The Berks County Local Emergency Planning Committee (LEPC) is tasked with developing and implementing community emergency response plans for potential releases of hazardous materials.
The LEPC consists of members representing local elected officials, law enforcement, emergency management, fire services, emergency medical services, health, local environmental, hospital, transportation, media, community groups and owners and operators of facilities subjected to the requirements of Act 165.
||Emergency Medical Services|
|Kevin Docherty (C)
|Robert May (VC)
To coordinate all of the LEPC activities more efficiently, all committee members are involved with a subcommittee. The following are the subcommittees and their responsibilities.
Planning - Acts as a coordinating body for determining potential reporting facilities. This subcommittee follows established guidelines for developing and reviewing off-site response plans and continues the implementation of a "Knox Box" system throughout the county to assist first responders in obtaining useful facility information during a hazardous materials event. The boxes, which contain facility response plans, maps, telephone contacts, etc., are located in a convenient location near the entrance to the facility and are available 24 hours a day.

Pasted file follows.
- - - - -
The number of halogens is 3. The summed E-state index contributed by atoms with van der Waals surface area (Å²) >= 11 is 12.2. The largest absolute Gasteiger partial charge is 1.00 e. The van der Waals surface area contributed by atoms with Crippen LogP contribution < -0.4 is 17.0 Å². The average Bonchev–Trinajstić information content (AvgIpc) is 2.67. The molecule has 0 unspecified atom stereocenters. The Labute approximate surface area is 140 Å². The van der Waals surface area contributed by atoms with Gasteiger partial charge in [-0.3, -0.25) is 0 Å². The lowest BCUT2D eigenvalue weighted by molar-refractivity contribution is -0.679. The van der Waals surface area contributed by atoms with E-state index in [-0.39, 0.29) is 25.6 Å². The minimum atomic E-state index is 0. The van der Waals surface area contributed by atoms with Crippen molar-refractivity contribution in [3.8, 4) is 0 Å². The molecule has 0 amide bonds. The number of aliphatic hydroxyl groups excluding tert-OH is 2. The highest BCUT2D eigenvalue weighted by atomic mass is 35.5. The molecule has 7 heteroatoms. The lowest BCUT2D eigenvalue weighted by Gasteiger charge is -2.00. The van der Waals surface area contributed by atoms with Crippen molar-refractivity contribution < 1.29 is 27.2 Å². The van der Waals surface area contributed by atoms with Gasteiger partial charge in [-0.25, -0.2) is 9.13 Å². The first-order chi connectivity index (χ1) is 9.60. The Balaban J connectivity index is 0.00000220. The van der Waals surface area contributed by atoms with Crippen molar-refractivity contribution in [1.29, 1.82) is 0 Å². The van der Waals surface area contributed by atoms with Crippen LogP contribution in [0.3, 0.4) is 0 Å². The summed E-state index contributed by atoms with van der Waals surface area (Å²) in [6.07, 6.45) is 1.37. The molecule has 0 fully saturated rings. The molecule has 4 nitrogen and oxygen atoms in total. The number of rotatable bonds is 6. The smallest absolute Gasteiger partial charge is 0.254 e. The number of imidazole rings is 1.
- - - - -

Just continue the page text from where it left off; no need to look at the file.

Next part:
Outreach and Training - Acts as a coordinating body for achieving public awareness of Title III requirements and information. The subcommittee develops programs to meet specific needs of emergency coordinators, community groups, industrial associations and any other groups or individuals requesting information about SARA.
The LEPC, through the cooperation of industry, local emergency response personnel, the Berks County Department of Emergency Services, and the Berks County Special Operations Group has tested response capabilities and furthered the cause of informing industry and the public about the importance of SARA Title III's planning requirements. Exercises are evaluated and critiqued by outside consolutants who identify opportunities for improvement as well as noteworthy positive attributes. Lessons learned from these exercises help those agencies involved become better prepared for an actual vent should one occur.